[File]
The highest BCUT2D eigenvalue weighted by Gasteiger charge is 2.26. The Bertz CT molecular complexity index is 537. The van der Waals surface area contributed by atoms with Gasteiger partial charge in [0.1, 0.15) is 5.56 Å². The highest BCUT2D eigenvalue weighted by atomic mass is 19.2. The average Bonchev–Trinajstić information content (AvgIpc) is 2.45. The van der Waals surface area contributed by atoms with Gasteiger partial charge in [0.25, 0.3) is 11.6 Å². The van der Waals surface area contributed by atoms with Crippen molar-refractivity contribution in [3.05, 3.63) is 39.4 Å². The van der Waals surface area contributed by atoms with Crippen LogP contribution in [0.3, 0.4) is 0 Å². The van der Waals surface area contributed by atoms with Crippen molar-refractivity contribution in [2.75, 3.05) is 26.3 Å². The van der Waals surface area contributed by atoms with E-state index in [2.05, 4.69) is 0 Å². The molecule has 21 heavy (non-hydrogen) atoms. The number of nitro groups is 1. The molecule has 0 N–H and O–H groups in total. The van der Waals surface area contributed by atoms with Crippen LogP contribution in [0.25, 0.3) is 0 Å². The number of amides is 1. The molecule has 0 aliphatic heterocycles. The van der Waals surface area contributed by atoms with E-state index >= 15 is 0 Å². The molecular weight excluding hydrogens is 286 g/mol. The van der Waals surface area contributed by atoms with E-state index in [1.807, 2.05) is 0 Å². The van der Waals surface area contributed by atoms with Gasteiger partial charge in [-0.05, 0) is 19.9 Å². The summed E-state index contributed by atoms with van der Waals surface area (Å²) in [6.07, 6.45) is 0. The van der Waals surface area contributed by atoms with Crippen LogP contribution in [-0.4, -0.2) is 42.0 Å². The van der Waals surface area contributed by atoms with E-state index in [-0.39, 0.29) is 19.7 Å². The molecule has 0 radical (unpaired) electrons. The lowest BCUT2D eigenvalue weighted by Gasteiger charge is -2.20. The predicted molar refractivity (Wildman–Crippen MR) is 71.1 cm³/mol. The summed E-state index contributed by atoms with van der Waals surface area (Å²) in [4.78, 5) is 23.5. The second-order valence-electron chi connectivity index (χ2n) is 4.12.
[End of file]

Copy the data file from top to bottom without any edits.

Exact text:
The highest BCUT2D eigenvalue weighted by Gasteiger charge is 2.26. The Bertz CT molecular complexity index is 537. The van der Waals surface area contributed by atoms with Gasteiger partial charge in [0.1, 0.15) is 5.56 Å². The highest BCUT2D eigenvalue weighted by atomic mass is 19.2. The average Bonchev–Trinajstić information content (AvgIpc) is 2.45. The van der Waals surface area contributed by atoms with Gasteiger partial charge in [0.25, 0.3) is 11.6 Å². The van der Waals surface area contributed by atoms with Crippen molar-refractivity contribution in [3.05, 3.63) is 39.4 Å². The van der Waals surface area contributed by atoms with Crippen LogP contribution in [0.3, 0.4) is 0 Å². The van der Waals surface area contributed by atoms with Crippen molar-refractivity contribution in [2.75, 3.05) is 26.3 Å². The van der Waals surface area contributed by atoms with E-state index in [2.05, 4.69) is 0 Å². The molecule has 21 heavy (non-hydrogen) atoms. The number of nitro groups is 1. The molecule has 0 N–H and O–H groups in total. The van der Waals surface area contributed by atoms with Crippen LogP contribution in [0.25, 0.3) is 0 Å². The number of amides is 1. The molecule has 0 aliphatic heterocycles. The van der Waals surface area contributed by atoms with E-state index >= 15 is 0 Å². The molecular weight excluding hydrogens is 286 g/mol. The van der Waals surface area contributed by atoms with E-state index in [1.807, 2.05) is 0 Å². The van der Waals surface area contributed by atoms with Gasteiger partial charge in [-0.05, 0) is 19.9 Å². The summed E-state index contributed by atoms with van der Waals surface area (Å²) in [6.07, 6.45) is 0. The van der Waals surface area contributed by atoms with Crippen LogP contribution in [-0.4, -0.2) is 42.0 Å². The van der Waals surface area contributed by atoms with E-state index in [-0.39, 0.29) is 19.7 Å². The molecule has 0 radical (unpaired) electrons. The lowest BCUT2D eigenvalue weighted by Gasteiger charge is -2.20. The predicted molar refractivity (Wildman–Crippen MR) is 71.1 cm³/mol. The summed E-state index contributed by atoms with van der Waals surface area (Å²) in [4.78, 5) is 23.5. The second-order valence-electron chi connectivity index (χ2n) is 4.12.